Heidi Allen Garvin, who has garnered an enormous following with her Mormon Moms blog, stresses empathy for this heart-wrenching problem — and an immediate search for solutions.

“I’d say, ‘It must be hard to be lonely,'” Garvin says, and “I’d ask, ‘What can we learn from this? How do you feel?’” But along with empathy, she recommends troubleshooting right away. “Maybe they’re shy or obnoxious or hygiene is an issue,” Garvin says. “I’d invite someone over. Or enroll the child in an activity. I’d talk to a teacher and I’d ask them for help. I’d tell my child to look for someone else who is lonely to be their friend.”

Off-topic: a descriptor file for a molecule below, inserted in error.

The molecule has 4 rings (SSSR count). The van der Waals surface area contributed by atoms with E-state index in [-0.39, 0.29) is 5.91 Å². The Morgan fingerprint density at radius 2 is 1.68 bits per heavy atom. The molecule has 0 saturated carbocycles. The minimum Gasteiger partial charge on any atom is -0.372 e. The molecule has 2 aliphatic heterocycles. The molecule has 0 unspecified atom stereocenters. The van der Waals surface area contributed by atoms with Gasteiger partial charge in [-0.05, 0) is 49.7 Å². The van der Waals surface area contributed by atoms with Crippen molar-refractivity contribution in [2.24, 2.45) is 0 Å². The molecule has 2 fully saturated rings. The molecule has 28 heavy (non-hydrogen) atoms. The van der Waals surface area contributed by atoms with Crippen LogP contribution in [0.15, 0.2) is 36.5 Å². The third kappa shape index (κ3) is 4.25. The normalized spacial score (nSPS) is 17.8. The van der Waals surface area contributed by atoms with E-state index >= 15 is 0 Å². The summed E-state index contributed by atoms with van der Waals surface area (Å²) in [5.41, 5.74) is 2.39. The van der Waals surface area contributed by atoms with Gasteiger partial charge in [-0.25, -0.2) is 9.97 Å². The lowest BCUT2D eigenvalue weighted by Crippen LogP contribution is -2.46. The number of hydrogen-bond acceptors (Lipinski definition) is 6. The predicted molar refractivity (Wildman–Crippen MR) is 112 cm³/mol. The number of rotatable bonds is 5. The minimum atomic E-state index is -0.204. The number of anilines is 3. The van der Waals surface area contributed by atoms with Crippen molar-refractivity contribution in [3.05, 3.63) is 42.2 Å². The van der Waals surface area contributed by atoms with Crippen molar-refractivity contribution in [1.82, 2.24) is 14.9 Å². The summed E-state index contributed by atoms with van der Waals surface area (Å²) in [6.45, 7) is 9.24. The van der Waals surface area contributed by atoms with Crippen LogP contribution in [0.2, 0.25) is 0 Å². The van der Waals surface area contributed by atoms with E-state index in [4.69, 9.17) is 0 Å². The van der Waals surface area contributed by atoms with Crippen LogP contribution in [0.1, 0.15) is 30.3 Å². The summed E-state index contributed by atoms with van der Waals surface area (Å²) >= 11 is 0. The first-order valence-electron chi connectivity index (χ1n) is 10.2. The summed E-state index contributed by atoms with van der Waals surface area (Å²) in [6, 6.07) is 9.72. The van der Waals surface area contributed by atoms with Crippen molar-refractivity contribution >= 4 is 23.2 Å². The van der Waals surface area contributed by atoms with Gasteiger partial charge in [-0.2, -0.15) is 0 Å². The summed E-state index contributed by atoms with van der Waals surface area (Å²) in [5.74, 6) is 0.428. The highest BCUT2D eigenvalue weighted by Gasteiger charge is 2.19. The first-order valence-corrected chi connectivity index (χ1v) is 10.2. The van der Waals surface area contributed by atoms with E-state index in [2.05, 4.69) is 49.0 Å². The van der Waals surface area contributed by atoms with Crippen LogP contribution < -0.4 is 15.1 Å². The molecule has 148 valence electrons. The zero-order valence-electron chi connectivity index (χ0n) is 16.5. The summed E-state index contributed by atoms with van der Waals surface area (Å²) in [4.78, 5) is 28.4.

Here’s how 4 other parenting experts say to respond…

 

Madeline Levine
“Don’t jump in too fast!” warns Madeline Levine, author of Teach Your Children Well. Instead, take this approach so your child learns to navigate friendships. Format: Video (1:33)
 


Sh*tty Moms
“Aww, suck it up,” says Alicia Ybarbo. “It’s your fault,” says Mary Ann Zoellner. The co-authors of Sh*tty Mom agree that with this complaint, tough love is in order. Format: Video (1:28)
 


Betsy Brown Braun
The author of parenting books Just Tell Me What to Say and You’re Not the Boss of Me says to listen and help your child step up his social interactions. Format: Article
 


Jane Nelsen
The bestselling author of Positive Discipline says parents do their kids a disservice by trying to fix the problem. You help them far more by teaching them to help themselves. Format: Article
 



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